- Chapter 13 bankruptcies are intended for individuals with relatively modest debts, which typically isn’t the situation for a family farmer facing bankruptcy.
Who Qualifies for Bankruptcy Under Chapter 12?
Bankruptcies under Chapter 12 are less complicated, more streamlined, and usually less expensive than a Chapter 7, 11, or 13 bankruptcy. Farmers in North Carolina who file for bankruptcy under Chapter 12 must meet the following requirements:
- Over fifty percent of a married couple’s gross income in the tax year immediately prior to the bankruptcy filing had to be derived from their farm business.
- Additionally, more than fifty percent of a married couple’s fixed debt must be debt that has been incurred by the farming business. Debts on the property are not considered.
- Only family farmers who have “regular annual income” qualify for a Chapter 12 bankruptcy. This ensures the farmer has income that will allow for debt payments.
What is Required by the Court?
The paperwork and disclosures that are required for a farmer bankruptcy under Chapter 12 include:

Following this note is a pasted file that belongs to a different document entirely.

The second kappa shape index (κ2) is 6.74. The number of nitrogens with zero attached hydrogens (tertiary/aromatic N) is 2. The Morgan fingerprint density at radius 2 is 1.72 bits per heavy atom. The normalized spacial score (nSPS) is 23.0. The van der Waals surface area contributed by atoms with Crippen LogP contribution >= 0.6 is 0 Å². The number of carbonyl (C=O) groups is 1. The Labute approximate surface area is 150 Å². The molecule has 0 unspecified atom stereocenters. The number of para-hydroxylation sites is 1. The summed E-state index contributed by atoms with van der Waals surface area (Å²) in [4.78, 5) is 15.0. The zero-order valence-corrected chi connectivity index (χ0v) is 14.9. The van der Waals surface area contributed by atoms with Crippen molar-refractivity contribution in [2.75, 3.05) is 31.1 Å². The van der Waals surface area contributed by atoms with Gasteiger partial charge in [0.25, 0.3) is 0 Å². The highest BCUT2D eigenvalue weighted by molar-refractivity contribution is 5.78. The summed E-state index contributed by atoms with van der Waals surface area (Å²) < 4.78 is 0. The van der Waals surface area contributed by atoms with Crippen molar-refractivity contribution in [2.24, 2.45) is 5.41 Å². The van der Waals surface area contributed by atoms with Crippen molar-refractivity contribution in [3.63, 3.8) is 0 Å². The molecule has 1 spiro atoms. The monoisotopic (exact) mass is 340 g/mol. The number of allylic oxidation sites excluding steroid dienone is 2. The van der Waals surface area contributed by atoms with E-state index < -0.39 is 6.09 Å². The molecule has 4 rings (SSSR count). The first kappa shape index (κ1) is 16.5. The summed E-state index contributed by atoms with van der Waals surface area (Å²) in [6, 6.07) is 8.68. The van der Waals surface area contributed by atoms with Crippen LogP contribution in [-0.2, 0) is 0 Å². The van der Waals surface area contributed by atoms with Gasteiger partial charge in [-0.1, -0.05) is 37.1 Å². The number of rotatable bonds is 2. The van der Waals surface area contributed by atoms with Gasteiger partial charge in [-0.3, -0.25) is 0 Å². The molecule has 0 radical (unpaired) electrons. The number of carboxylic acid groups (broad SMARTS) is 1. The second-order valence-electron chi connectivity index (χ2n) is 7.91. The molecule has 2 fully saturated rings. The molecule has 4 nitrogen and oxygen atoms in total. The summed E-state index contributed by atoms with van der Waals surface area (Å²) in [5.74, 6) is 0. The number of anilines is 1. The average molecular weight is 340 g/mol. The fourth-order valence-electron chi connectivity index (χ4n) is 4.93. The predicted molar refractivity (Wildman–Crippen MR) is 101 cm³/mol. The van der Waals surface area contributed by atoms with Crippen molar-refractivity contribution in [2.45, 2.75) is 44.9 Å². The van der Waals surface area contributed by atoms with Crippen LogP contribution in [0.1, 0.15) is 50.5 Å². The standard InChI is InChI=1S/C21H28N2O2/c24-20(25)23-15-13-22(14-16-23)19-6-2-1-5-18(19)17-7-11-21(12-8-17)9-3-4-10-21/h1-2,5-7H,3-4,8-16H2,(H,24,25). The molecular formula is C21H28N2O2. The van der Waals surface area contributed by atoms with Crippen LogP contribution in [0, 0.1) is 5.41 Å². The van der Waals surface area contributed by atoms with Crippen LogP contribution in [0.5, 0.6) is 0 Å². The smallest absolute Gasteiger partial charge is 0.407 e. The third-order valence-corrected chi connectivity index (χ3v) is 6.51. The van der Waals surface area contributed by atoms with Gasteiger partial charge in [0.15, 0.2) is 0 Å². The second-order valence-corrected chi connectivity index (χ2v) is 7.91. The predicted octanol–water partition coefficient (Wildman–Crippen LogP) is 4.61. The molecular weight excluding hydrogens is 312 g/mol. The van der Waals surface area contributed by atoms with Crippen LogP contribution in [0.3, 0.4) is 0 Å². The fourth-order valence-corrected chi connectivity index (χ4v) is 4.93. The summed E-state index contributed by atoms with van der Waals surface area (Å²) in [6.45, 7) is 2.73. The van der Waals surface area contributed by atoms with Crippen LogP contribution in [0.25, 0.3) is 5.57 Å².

- a list of the farmer’s creditors, how much is owed, and the reason for each of the debts
- the source, frequency, and amount of the farmer’s income
- a comprehensive inventory of the farm property
- a comprehensive listing of the farmer’s monthly expenses
Married couples who file for a Chapter 12 bankruptcy must disclose these details for both spouses if they submit a joint bankruptcy petition, separate petitions, or even when only one of the spouses is filing for bankruptcy.
If one spouse only is filing, the expenditures and income of the other spouse must also be listed in order for the court, the bankruptcy trustee, and the farmer’s creditors to consider the family’s overall financial circumstances.
What Happens After a Bankruptcy Filing?
Don’t try to handle filing for bankruptcy by yourself. Any mistake that you make may cost you dearly or lead to your petition being denied. Let a North Carolina bankruptcy attorney file your petition with the bankruptcy court on your behalf.
After the court accepts your bankruptcy petition, a trustee is designated to oversee your bankruptcy, and the court orders an automatic stay that immediately stops debt lawsuits, foreclosures, repossessions, wage garnishments, and all other creditor collection activities.